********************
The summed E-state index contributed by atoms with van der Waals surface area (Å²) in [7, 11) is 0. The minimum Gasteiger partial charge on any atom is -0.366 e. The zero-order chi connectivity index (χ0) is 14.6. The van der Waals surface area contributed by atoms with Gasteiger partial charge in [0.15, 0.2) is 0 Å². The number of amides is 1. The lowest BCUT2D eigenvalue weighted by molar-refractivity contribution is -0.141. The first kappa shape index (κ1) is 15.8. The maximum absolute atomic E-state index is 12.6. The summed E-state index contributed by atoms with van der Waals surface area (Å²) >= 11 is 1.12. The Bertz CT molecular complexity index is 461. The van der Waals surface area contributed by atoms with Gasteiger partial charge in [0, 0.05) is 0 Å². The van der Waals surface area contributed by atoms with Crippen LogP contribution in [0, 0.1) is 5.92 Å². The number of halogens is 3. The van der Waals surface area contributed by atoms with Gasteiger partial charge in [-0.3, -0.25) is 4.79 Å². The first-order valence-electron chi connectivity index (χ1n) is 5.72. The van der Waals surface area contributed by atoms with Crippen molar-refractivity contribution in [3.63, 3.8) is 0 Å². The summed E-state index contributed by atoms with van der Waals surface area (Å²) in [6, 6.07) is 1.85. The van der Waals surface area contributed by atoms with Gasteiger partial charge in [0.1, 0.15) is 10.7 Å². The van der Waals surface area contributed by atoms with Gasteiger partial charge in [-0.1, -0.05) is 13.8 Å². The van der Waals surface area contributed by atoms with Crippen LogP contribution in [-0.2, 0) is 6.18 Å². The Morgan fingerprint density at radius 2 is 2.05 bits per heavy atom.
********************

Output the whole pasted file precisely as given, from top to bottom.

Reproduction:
The summed E-state index contributed by atoms with van der Waals surface area (Å²) in [7, 11) is 0. The minimum Gasteiger partial charge on any atom is -0.366 e. The zero-order chi connectivity index (χ0) is 14.6. The van der Waals surface area contributed by atoms with Gasteiger partial charge in [0.15, 0.2) is 0 Å². The number of amides is 1. The lowest BCUT2D eigenvalue weighted by molar-refractivity contribution is -0.141. The first kappa shape index (κ1) is 15.8. The maximum absolute atomic E-state index is 12.6. The summed E-state index contributed by atoms with van der Waals surface area (Å²) >= 11 is 1.12. The Bertz CT molecular complexity index is 461. The van der Waals surface area contributed by atoms with Gasteiger partial charge in [0, 0.05) is 0 Å². The van der Waals surface area contributed by atoms with Crippen LogP contribution in [0, 0.1) is 5.92 Å². The number of halogens is 3. The van der Waals surface area contributed by atoms with Gasteiger partial charge in [-0.3, -0.25) is 4.79 Å². The first-order valence-electron chi connectivity index (χ1n) is 5.72. The van der Waals surface area contributed by atoms with Crippen molar-refractivity contribution in [3.63, 3.8) is 0 Å². The summed E-state index contributed by atoms with van der Waals surface area (Å²) in [6, 6.07) is 1.85. The van der Waals surface area contributed by atoms with Gasteiger partial charge in [0.1, 0.15) is 10.7 Å². The van der Waals surface area contributed by atoms with Gasteiger partial charge in [-0.1, -0.05) is 13.8 Å². The van der Waals surface area contributed by atoms with Crippen LogP contribution in [-0.2, 0) is 6.18 Å². The Morgan fingerprint density at radius 2 is 2.05 bits per heavy atom.